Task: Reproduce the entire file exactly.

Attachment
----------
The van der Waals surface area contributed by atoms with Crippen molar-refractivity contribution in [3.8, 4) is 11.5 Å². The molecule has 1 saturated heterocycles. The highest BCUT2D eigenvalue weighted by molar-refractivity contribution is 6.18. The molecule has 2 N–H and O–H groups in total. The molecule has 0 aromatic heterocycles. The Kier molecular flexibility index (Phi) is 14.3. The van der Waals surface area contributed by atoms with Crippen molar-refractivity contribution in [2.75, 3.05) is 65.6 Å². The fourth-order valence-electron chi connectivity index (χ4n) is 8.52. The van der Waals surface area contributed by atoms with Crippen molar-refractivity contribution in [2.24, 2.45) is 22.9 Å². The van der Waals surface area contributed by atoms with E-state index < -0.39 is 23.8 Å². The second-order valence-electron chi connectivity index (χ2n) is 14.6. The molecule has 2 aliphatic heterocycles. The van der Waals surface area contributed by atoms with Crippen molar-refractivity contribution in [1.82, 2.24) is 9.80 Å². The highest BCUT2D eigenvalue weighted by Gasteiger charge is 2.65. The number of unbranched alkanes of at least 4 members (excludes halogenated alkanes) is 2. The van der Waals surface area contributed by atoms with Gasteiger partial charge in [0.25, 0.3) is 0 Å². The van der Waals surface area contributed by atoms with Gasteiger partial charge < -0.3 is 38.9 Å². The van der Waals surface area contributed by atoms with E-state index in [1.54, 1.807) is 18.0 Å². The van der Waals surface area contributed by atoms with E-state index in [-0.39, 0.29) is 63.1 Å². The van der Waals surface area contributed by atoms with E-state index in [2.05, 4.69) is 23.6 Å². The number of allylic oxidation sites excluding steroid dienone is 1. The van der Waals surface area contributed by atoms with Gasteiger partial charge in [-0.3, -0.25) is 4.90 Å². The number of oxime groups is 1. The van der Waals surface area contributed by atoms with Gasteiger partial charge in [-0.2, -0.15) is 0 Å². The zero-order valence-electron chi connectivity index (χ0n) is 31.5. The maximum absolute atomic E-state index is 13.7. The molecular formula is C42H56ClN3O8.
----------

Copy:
The van der Waals surface area contributed by atoms with Crippen molar-refractivity contribution in [3.8, 4) is 11.5 Å². The molecule has 1 saturated heterocycles. The highest BCUT2D eigenvalue weighted by molar-refractivity contribution is 6.18. The molecule has 2 N–H and O–H groups in total. The molecule has 0 aromatic heterocycles. The Kier molecular flexibility index (Phi) is 14.3. The van der Waals surface area contributed by atoms with Crippen molar-refractivity contribution in [2.75, 3.05) is 65.6 Å². The fourth-order valence-electron chi connectivity index (χ4n) is 8.52. The van der Waals surface area contributed by atoms with Crippen molar-refractivity contribution in [2.24, 2.45) is 22.9 Å². The van der Waals surface area contributed by atoms with E-state index < -0.39 is 23.8 Å². The second-order valence-electron chi connectivity index (χ2n) is 14.6. The molecule has 2 aliphatic heterocycles. The van der Waals surface area contributed by atoms with Crippen molar-refractivity contribution in [1.82, 2.24) is 9.80 Å². The highest BCUT2D eigenvalue weighted by Gasteiger charge is 2.65. The number of unbranched alkanes of at least 4 members (excludes halogenated alkanes) is 2. The van der Waals surface area contributed by atoms with Gasteiger partial charge in [0.25, 0.3) is 0 Å². The van der Waals surface area contributed by atoms with Gasteiger partial charge < -0.3 is 38.9 Å². The van der Waals surface area contributed by atoms with E-state index in [1.54, 1.807) is 18.0 Å². The van der Waals surface area contributed by atoms with E-state index in [-0.39, 0.29) is 63.1 Å². The van der Waals surface area contributed by atoms with E-state index in [2.05, 4.69) is 23.6 Å². The number of allylic oxidation sites excluding steroid dienone is 1. The van der Waals surface area contributed by atoms with Gasteiger partial charge in [-0.3, -0.25) is 4.90 Å². The number of oxime groups is 1. The van der Waals surface area contributed by atoms with Gasteiger partial charge in [-0.2, -0.15) is 0 Å². The zero-order valence-electron chi connectivity index (χ0n) is 31.5. The maximum absolute atomic E-state index is 13.7. The molecular formula is C42H56ClN3O8.